Financial technology (FinTech) is a faster, cheaper, more convenient, or more accessible technology-enabled product and service that improved traditional financial services.

In fact, in the past few years, Fintech has emerged as one of the primary challengers and disruptors of the once-traditional banking industry. It revolutionized the banking landscape and transformed the delivery of financial services across the Middle East.

This technology, mainly developed by startups, provided routes for unbanked populations to access financial services. Thus, challenging traditional investment and wealth management models creates margin pressures and forces banks to rethink strategies (Deloitte, 2018).

Today, Fintech sandboxes and Government driven initiatives with high smartphone interferences contribute to the development and the support of these startups in the Middle East and the GCC in particular.

Also, several MENA region laws are being put in place to recognize E-commerce and digital signatures with more regulations covering electronic payments. Nonetheless, these regulations still contain significant exclusions, limiting the use of electronic communications.

Because the Middle East has great potential for future investment in Fintech due to significant development and modernization happening across the region, governments and regulators are increasingly adopting legislative reforms.


What are the legal concerns for those considering investing in Fintech in the Middle East? And how can they potentially be mitigated or even resolved?

  • Uncertainty regarding the enforcement of rights and obligations:

The Middle East has always been slow to adjust to international standards and modernize changes to its legal systems, most probably due to linguistic or cultural barriers.

Also, the application of Shari’a laws in varying degrees across the Middle East provides restrictive disciplinary provisions for wide-ranging matters relating to “decency,” which can restrict the development of certain technological innovations.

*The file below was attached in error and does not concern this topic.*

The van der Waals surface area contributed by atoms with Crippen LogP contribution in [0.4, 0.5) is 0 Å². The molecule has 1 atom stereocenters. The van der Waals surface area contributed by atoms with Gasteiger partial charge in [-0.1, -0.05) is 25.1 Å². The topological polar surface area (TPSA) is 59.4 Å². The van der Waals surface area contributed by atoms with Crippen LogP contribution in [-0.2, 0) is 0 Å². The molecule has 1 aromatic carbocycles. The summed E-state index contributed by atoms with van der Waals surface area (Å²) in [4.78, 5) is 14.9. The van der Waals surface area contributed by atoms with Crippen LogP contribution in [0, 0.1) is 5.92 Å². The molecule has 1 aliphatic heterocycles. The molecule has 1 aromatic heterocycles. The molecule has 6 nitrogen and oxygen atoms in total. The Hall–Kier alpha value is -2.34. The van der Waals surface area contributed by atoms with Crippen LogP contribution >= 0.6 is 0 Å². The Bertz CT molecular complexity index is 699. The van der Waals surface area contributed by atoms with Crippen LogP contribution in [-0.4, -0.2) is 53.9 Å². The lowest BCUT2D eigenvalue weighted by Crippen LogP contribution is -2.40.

Nonetheless, there are concrete steps that regional and international actors can explore to mitigate these uncertainties. Many specific licensing regimes, for instance, have been introduced to counteract uncertainty issues, such as the financial regulatory regimes in the UAE free zones as they tend to provide “political and economic stability in the region, accompanied by an economic development and planning” (Dr. Naydenov, Ivanov, 2018).

Also, modern financial services solutions are being recognized as necessary by Shari’a scholars. Islamic finance encourages keeping pace with modern and innovative structures by providing equivalent finance and insurance products to consumers and investors seeking Islamic compliance (Clifford chance, 2017). By analogy, these practices extend to Fintech.


  • Narrowed specific regulations:

The regulatory regimes in the MENA region, such as the UAE financial free zones, do not all comply with the fintech business concept because they limit access to new consumer markets (requiring additional local licenses).

Since trust and conformity to law, provided through financial service licenses, are crucial to accessing new markets. In the UAE’s financial free zones, financial regulatory regimes created regulatory sandboxes that endorse a tailored, firm-specific licensing regime for startups for a limited testing period.

Overseas licensing options are also being adopted.


  • The difficulty of engagement and compliance costs:

The Middle Eastern Arab consumer is unique. He has a set of characteristics and demographics that set him apart from consumers in other parts of the world.

Targeting the consumer in the Middle East is not limited anymore to international companies. It thus became increasingly important for startups and mid-size companies in the region to aim the right audience to facilitate their introduction to the markets. These operations may, however, require high costs in KYC/CDD checks.

Luckily, governmental authorities and supporting departments are being very responsive. They are dedicating resources to establishing networks and collaborating in the fintech space. They even include Fintech within the central principles of Government agendas for the future advancement of technology and innovation (Clifford chance, 2017).


  • Barrier to foreign entrants:

In some provinces, such as the UAE and Qatar, non-national shareholders can only hold 49% of a company. Investors may thus be unwilling to invest capital and establish a presence. Hence, the advantages of free zones incorporation.


  • Perceived risks and sensitivities:

Cyber risks are on top of a business concern. They are associated with financial loss, and significant disruption, and reputational harm. In the Middle East, there can be a higher sense of anxiety due to the geographical proximity to regional instability. (Fear of terrorist financing).

Nonetheless, this matter is a global threat rather than a region-specific issue that can be mitigated through tools available worldwide.


  • Undeveloped Intellectual Property regimes:

Intellectual property is a particular concern for fintech engineers because of the prevalence of open source code, the use of third-party developers, and the collaborative environment. Even though well recognized in the Middle East, IP protection laws and brand rights are still nascent in copyright, industrial design, and patents compared with some other jurisdictions (Clifford chance, 2017).

To give effective protection against potential international violations, entrepreneurs are urged to obtain licenses from more developed provinces and the GCC.